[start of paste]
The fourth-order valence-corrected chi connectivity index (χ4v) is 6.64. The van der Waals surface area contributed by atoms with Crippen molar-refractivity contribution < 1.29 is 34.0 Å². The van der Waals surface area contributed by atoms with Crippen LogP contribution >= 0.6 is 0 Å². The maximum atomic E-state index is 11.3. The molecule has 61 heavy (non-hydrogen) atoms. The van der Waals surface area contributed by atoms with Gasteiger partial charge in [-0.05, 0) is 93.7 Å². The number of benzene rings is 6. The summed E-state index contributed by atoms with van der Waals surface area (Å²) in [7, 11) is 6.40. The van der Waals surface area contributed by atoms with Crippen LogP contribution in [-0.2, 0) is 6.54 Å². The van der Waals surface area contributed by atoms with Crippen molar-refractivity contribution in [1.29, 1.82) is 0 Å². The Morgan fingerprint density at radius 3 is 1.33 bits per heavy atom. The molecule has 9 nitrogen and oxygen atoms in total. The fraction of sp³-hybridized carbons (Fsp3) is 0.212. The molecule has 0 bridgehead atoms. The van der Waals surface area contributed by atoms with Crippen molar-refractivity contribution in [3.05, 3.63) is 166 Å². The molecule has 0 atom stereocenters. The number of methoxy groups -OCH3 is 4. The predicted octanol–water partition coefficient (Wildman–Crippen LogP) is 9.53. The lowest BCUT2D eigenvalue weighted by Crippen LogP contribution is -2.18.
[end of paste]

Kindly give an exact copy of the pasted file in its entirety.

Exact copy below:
The fourth-order valence-corrected chi connectivity index (χ4v) is 6.64. The van der Waals surface area contributed by atoms with Crippen molar-refractivity contribution < 1.29 is 34.0 Å². The van der Waals surface area contributed by atoms with Crippen LogP contribution >= 0.6 is 0 Å². The maximum atomic E-state index is 11.3. The molecule has 61 heavy (non-hydrogen) atoms. The van der Waals surface area contributed by atoms with Gasteiger partial charge in [-0.05, 0) is 93.7 Å². The number of benzene rings is 6. The summed E-state index contributed by atoms with van der Waals surface area (Å²) in [7, 11) is 6.40. The van der Waals surface area contributed by atoms with Crippen LogP contribution in [-0.2, 0) is 6.54 Å². The van der Waals surface area contributed by atoms with Crippen molar-refractivity contribution in [1.29, 1.82) is 0 Å². The Morgan fingerprint density at radius 3 is 1.33 bits per heavy atom. The molecule has 9 nitrogen and oxygen atoms in total. The fraction of sp³-hybridized carbons (Fsp3) is 0.212. The molecule has 0 bridgehead atoms. The van der Waals surface area contributed by atoms with Crippen molar-refractivity contribution in [3.05, 3.63) is 166 Å². The molecule has 0 atom stereocenters. The number of methoxy groups -OCH3 is 4. The predicted octanol–water partition coefficient (Wildman–Crippen LogP) is 9.53. The lowest BCUT2D eigenvalue weighted by Crippen LogP contribution is -2.18.